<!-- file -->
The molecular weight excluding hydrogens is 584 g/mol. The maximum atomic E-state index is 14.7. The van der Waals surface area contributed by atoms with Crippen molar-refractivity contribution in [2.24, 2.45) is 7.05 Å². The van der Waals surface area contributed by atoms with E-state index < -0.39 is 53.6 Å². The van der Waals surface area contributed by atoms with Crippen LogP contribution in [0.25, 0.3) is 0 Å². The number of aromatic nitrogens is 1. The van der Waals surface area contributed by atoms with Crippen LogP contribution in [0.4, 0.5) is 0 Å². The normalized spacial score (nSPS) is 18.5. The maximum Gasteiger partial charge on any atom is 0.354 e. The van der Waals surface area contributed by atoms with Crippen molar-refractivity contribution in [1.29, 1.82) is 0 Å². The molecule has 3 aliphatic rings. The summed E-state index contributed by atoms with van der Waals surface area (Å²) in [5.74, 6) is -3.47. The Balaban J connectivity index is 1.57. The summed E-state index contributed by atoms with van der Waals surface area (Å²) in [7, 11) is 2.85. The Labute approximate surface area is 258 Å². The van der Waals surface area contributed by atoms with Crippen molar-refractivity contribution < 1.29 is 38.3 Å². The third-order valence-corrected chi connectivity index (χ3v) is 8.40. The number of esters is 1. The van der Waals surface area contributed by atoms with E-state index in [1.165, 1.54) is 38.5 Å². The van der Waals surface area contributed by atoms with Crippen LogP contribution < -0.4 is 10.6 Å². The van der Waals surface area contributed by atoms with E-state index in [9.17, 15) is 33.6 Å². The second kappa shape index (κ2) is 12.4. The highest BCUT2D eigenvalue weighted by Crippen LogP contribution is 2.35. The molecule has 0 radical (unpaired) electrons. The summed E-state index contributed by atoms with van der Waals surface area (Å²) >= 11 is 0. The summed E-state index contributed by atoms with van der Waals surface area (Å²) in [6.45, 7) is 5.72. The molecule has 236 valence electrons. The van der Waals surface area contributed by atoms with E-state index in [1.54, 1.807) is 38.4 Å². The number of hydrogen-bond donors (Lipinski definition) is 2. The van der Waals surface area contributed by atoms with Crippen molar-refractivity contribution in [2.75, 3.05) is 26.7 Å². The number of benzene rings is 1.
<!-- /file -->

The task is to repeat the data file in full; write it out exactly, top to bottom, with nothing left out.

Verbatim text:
The molecular weight excluding hydrogens is 584 g/mol. The maximum atomic E-state index is 14.7. The van der Waals surface area contributed by atoms with Crippen molar-refractivity contribution in [2.24, 2.45) is 7.05 Å². The van der Waals surface area contributed by atoms with E-state index < -0.39 is 53.6 Å². The van der Waals surface area contributed by atoms with Crippen LogP contribution in [0.25, 0.3) is 0 Å². The number of aromatic nitrogens is 1. The van der Waals surface area contributed by atoms with Crippen LogP contribution in [0.4, 0.5) is 0 Å². The normalized spacial score (nSPS) is 18.5. The maximum Gasteiger partial charge on any atom is 0.354 e. The van der Waals surface area contributed by atoms with Crippen molar-refractivity contribution in [1.29, 1.82) is 0 Å². The molecule has 3 aliphatic rings. The summed E-state index contributed by atoms with van der Waals surface area (Å²) in [5.74, 6) is -3.47. The Balaban J connectivity index is 1.57. The summed E-state index contributed by atoms with van der Waals surface area (Å²) in [7, 11) is 2.85. The Labute approximate surface area is 258 Å². The van der Waals surface area contributed by atoms with Crippen molar-refractivity contribution < 1.29 is 38.3 Å². The third-order valence-corrected chi connectivity index (χ3v) is 8.40. The number of esters is 1. The van der Waals surface area contributed by atoms with E-state index in [1.165, 1.54) is 38.5 Å². The van der Waals surface area contributed by atoms with Crippen LogP contribution < -0.4 is 10.6 Å². The van der Waals surface area contributed by atoms with E-state index in [9.17, 15) is 33.6 Å². The second kappa shape index (κ2) is 12.4. The highest BCUT2D eigenvalue weighted by Crippen LogP contribution is 2.35. The molecule has 0 radical (unpaired) electrons. The summed E-state index contributed by atoms with van der Waals surface area (Å²) >= 11 is 0. The summed E-state index contributed by atoms with van der Waals surface area (Å²) in [6.45, 7) is 5.72. The molecule has 236 valence electrons. The van der Waals surface area contributed by atoms with E-state index in [1.54, 1.807) is 38.4 Å². The number of hydrogen-bond donors (Lipinski definition) is 2. The van der Waals surface area contributed by atoms with Crippen molar-refractivity contribution in [2.75, 3.05) is 26.7 Å². The number of benzene rings is 1.